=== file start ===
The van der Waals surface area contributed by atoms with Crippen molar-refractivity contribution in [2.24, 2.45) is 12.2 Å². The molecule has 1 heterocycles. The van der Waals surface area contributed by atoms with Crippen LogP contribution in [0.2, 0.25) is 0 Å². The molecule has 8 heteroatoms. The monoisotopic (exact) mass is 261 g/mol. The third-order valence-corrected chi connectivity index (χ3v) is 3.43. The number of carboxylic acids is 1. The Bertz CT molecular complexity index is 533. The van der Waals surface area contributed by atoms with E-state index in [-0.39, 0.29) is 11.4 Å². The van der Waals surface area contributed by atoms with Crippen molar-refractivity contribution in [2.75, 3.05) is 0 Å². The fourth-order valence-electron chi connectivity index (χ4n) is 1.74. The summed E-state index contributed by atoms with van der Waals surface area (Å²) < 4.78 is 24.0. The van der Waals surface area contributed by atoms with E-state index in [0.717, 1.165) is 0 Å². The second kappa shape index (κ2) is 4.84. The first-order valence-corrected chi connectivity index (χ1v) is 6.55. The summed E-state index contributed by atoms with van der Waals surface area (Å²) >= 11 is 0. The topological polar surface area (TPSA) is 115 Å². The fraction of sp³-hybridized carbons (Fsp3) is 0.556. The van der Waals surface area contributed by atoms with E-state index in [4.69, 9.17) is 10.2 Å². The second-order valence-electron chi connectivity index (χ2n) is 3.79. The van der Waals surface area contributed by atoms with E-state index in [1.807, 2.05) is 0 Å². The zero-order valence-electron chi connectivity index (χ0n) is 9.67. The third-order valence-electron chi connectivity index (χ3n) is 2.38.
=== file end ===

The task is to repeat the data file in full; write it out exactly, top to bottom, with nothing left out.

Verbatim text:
The van der Waals surface area contributed by atoms with Crippen molar-refractivity contribution in [2.24, 2.45) is 12.2 Å². The molecule has 1 heterocycles. The van der Waals surface area contributed by atoms with Crippen LogP contribution in [0.2, 0.25) is 0 Å². The molecule has 8 heteroatoms. The monoisotopic (exact) mass is 261 g/mol. The third-order valence-corrected chi connectivity index (χ3v) is 3.43. The number of carboxylic acids is 1. The Bertz CT molecular complexity index is 533. The van der Waals surface area contributed by atoms with E-state index in [-0.39, 0.29) is 11.4 Å². The van der Waals surface area contributed by atoms with Crippen molar-refractivity contribution in [2.75, 3.05) is 0 Å². The fourth-order valence-electron chi connectivity index (χ4n) is 1.74. The summed E-state index contributed by atoms with van der Waals surface area (Å²) < 4.78 is 24.0. The van der Waals surface area contributed by atoms with E-state index in [0.717, 1.165) is 0 Å². The second kappa shape index (κ2) is 4.84. The first-order valence-corrected chi connectivity index (χ1v) is 6.55. The summed E-state index contributed by atoms with van der Waals surface area (Å²) >= 11 is 0. The topological polar surface area (TPSA) is 115 Å². The fraction of sp³-hybridized carbons (Fsp3) is 0.556. The van der Waals surface area contributed by atoms with E-state index in [4.69, 9.17) is 10.2 Å². The second-order valence-electron chi connectivity index (χ2n) is 3.79. The van der Waals surface area contributed by atoms with E-state index in [1.807, 2.05) is 0 Å². The zero-order valence-electron chi connectivity index (χ0n) is 9.67. The third-order valence-electron chi connectivity index (χ3n) is 2.38.